The Jacobites marched north once more, winning the Battle of Falkirk Muir, but were pursued by King George II's son, the Duke of Cumberland, who caught up with them at the Battle of Culloden on 16 April 1746. Ignoring the advice of one of his generals, Lord George Murray, Charles chose to fight on flat, marshy ground where his forces would be exposed to superior government firepower. Charles commanded his army from a position behind his lines, where he could not see what was happening. Hoping Cumberland's army would attack first, he had his men stand exposed to the British Royal artillery. Seeing the error in this, he ordered an attack, but his messenger was killed before the order could be delivered; the Jacobite attack, charging into withering musket fire, grapeshot fired from the cannons, was uncoordinated and met with little success. The Jacobites broke through the bayonets of the redcoats in one place, but they were shot down by a second line of soldiers, the survivors fled. Cumberland's troops were claimed to have committed a number of atrocities as they hunted for the defeated Jacobite soldiers, earning him the title "the Butcher" from the Highlanders.
Murray managed intending to continue the fight. Believing himself betrayed, Charles had decided to
Iona is a small island in the Inner Hebrides off the Ross of Mull on the western coast of Scotland. It is known for Iona Abbey, though there are other buildings on the island. Iona Abbey was a centre of Gaelic monasticism for three centuries and is today known for its relative tranquility and natural environment, it is a place for spiritual retreats. Its modern Gaelic name means "Iona of Columba"; the Hebrides have been occupied by the speakers of several languages since the Iron Age, as a result many of the names of these islands have more than one possible meaning. Nonetheless few, if any, can have accumulated so many different names over the centuries as the island now known in English as "Iona"; the earliest forms of the name enabled place-name scholar William J. Watson to show that the name meant something like "yew-place"; the element Ivo-, denoting "yew", occurs in Ogham inscriptions and in Gaulish names and may form the basis of early Gaelic names like Eogan. It is possible that the name is related to the mythological figure, Fer hÍ mac Eogabail, foster-son of Manannan, the forename meaning "man of the yew".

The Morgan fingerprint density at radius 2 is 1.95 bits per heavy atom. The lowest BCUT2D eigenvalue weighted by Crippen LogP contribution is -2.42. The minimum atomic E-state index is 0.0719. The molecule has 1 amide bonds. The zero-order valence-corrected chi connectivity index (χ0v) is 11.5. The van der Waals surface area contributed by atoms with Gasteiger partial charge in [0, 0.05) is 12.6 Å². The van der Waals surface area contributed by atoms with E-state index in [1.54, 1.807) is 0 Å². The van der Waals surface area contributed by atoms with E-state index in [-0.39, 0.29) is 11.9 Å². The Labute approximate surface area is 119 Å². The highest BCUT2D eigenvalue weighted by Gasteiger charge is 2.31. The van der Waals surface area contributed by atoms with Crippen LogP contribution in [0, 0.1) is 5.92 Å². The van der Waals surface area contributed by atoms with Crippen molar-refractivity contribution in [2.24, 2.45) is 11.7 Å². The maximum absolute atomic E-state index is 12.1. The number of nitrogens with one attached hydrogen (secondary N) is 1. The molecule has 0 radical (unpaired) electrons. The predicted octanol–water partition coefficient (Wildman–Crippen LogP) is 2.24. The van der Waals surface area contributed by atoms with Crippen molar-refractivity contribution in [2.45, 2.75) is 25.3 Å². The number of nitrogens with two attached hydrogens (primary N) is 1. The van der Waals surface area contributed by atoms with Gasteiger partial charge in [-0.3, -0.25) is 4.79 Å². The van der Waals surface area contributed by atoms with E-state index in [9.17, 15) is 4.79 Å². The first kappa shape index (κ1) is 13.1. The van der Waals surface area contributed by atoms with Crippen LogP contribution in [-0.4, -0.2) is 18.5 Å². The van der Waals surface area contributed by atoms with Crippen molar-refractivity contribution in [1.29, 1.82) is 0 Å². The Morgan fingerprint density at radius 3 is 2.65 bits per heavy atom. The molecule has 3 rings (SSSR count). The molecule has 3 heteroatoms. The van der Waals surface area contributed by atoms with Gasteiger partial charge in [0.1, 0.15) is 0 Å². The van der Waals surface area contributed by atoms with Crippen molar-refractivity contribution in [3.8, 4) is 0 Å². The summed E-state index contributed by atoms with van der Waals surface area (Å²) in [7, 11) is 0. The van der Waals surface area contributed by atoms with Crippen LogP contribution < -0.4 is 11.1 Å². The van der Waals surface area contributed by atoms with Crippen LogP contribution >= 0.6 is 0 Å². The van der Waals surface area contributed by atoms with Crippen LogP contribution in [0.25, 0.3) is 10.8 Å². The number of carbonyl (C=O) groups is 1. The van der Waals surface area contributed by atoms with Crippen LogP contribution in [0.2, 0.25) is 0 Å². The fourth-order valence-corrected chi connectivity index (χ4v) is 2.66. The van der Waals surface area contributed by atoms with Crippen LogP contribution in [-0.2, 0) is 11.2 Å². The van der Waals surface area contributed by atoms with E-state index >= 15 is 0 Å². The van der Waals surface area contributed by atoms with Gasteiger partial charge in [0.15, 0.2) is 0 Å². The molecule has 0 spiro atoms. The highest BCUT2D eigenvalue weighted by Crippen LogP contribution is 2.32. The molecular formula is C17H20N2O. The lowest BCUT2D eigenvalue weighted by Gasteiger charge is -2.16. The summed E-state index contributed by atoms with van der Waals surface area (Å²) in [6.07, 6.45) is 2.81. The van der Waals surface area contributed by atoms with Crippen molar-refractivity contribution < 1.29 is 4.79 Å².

Mac an Tàilleir lists the more recent Gaelic names of Ì, Ì Chaluim Chille and Eilean Idhe noting that the first named is "generally lengthened to avoid confusion" to the second, which means "Calum's Iona" or "island of Calum's monastery". The possible confusion results from "ì", despite its original etymology, becoming a Gaelic noun meaning "island". Eilean Idhe means "the isle of Iona" known as Ì nam ban bòidheach; the modern English name comes of yet another variant, either just Adomnán's attempt to make the Gaelic name fit Latin grammar or else a genuine derivative from Ivova. Ioua's change to Iona, attested from c.1274, results from a transcription mistake resulting from the similarity of "n" and "u" in Insular Minuscule. Despite the continuity of forms in Gaelic between the pre-Norse and post-Norse eras, Haswell-Smith speculates that the name may have a Norse connection, Hiōe meaning "island of the den of the brown bear", The medieval English language version was "Icolmkill". Murray claims that the "ancient" Gaelic name was Innis nan Druinich and repeats a Gaelic story that as Columba's coracle first drew close to the island one of his companions cried out "Chì mi i" meaning "I see her" and that Columba's response was "Henceforth we shall call her Ì".